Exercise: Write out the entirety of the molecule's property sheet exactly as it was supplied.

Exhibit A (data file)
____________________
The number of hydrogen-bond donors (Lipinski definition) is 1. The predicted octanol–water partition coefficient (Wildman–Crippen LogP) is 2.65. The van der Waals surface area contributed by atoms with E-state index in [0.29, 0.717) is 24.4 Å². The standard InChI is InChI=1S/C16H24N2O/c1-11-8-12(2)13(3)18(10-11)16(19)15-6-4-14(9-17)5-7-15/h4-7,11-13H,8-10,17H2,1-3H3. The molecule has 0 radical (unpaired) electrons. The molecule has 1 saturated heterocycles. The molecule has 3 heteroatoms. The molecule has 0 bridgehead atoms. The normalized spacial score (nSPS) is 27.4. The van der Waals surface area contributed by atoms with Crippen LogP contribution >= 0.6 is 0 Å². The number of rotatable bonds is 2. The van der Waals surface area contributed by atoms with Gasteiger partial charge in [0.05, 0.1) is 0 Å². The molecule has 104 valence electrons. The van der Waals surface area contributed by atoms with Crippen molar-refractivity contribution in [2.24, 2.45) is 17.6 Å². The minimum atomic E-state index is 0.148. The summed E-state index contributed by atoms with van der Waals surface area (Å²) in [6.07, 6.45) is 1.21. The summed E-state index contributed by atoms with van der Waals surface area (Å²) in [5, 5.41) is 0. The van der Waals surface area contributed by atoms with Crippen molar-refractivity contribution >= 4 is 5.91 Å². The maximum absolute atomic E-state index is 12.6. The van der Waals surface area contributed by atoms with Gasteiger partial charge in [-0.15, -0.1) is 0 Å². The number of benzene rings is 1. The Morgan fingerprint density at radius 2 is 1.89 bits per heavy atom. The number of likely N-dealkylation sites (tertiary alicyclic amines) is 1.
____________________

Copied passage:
The number of hydrogen-bond donors (Lipinski definition) is 1. The predicted octanol–water partition coefficient (Wildman–Crippen LogP) is 2.65. The van der Waals surface area contributed by atoms with E-state index in [0.29, 0.717) is 24.4 Å². The standard InChI is InChI=1S/C16H24N2O/c1-11-8-12(2)13(3)18(10-11)16(19)15-6-4-14(9-17)5-7-15/h4-7,11-13H,8-10,17H2,1-3H3. The molecule has 0 radical (unpaired) electrons. The molecule has 1 saturated heterocycles. The molecule has 3 heteroatoms. The molecule has 0 bridgehead atoms. The normalized spacial score (nSPS) is 27.4. The van der Waals surface area contributed by atoms with Crippen LogP contribution >= 0.6 is 0 Å². The number of rotatable bonds is 2. The van der Waals surface area contributed by atoms with Gasteiger partial charge in [0.05, 0.1) is 0 Å². The molecule has 104 valence electrons. The van der Waals surface area contributed by atoms with Crippen molar-refractivity contribution in [2.24, 2.45) is 17.6 Å². The minimum atomic E-state index is 0.148. The summed E-state index contributed by atoms with van der Waals surface area (Å²) in [6.07, 6.45) is 1.21. The summed E-state index contributed by atoms with van der Waals surface area (Å²) in [5, 5.41) is 0. The van der Waals surface area contributed by atoms with Crippen molar-refractivity contribution >= 4 is 5.91 Å². The maximum absolute atomic E-state index is 12.6. The van der Waals surface area contributed by atoms with Gasteiger partial charge in [-0.15, -0.1) is 0 Å². The number of benzene rings is 1. The Morgan fingerprint density at radius 2 is 1.89 bits per heavy atom. The number of likely N-dealkylation sites (tertiary alicyclic amines) is 1.